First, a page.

Voting is Worth the Wait

Once again a Letter to the Editor in the Washington Post struck me just right:

Friday, October 31, 2008

Looking at the Oct. 29 Metro headline “Never Seen Crowds Like This,” I felt a little disgusted — not because the lines for voting were so long; not because voters were being inconvenienced; and not because we all have busy lives. It was because it seems that our priorities are out of whack.

I wonder how long many of these “inconvenienced” voters have waited in line for tickets to big games, movies or concerts — three or four hours, maybe?

The last time I went out to eat on a busy weekend, I was told the wait would be between 45 and 70 minutes — and that was just for a seat. And what about the last time you or someone you know went to one of the more popular theme parks? I’ve heard of people waiting one, two or three hours per ride — yet theme park visitors go on three or four rides per day.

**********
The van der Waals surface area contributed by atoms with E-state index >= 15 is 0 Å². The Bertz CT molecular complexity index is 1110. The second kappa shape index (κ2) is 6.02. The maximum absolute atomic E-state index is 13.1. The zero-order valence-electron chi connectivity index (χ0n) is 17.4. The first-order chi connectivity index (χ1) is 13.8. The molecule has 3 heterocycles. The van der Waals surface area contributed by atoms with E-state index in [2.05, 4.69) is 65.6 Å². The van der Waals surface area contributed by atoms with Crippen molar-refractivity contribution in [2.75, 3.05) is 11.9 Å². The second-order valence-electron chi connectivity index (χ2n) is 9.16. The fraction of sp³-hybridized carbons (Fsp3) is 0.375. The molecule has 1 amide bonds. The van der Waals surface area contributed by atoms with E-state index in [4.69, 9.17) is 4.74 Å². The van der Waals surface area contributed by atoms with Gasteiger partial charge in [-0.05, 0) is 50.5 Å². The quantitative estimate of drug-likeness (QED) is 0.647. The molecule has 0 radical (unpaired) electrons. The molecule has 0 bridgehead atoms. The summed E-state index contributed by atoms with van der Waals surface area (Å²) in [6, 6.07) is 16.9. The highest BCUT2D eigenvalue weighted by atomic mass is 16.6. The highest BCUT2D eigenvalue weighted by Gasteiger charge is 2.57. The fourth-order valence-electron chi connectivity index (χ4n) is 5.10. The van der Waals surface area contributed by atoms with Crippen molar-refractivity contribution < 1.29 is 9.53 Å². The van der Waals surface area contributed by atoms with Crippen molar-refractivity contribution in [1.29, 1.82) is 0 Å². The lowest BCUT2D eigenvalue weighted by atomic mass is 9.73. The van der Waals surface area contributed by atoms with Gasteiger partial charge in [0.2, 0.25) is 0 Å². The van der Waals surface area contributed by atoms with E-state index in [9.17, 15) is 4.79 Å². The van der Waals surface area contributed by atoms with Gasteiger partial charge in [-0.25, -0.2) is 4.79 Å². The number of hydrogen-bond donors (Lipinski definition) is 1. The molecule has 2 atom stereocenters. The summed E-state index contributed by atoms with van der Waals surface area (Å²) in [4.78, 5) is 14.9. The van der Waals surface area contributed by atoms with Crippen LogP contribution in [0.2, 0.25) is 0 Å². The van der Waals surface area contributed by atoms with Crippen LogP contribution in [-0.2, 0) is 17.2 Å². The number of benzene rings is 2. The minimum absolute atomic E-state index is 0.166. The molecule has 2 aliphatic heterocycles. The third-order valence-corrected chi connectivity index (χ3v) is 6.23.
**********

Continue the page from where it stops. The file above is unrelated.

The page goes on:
Truth is, voting isn’t an inconvenience. I don’t care how long it takes.

Five or 10 minutes is nice. That’s the norm. But take a book, perhaps one on American history, in case your wait is longer. What can you say about people who will wait several hours for a theme park ride or to see the celebrity du jour but can’t be bothered with a line on Election Day?


Mr. Kirchhoefer, however you may pronounce your name, you really hit the nail on the head. Very few countries in the world today – or at any time in history – see the regular peaceful transfer of power that is the election process we enjoy, that so many find “inconvenient” or ignore – only to bitch when those elected do something they don’t like (or do nothing at all).


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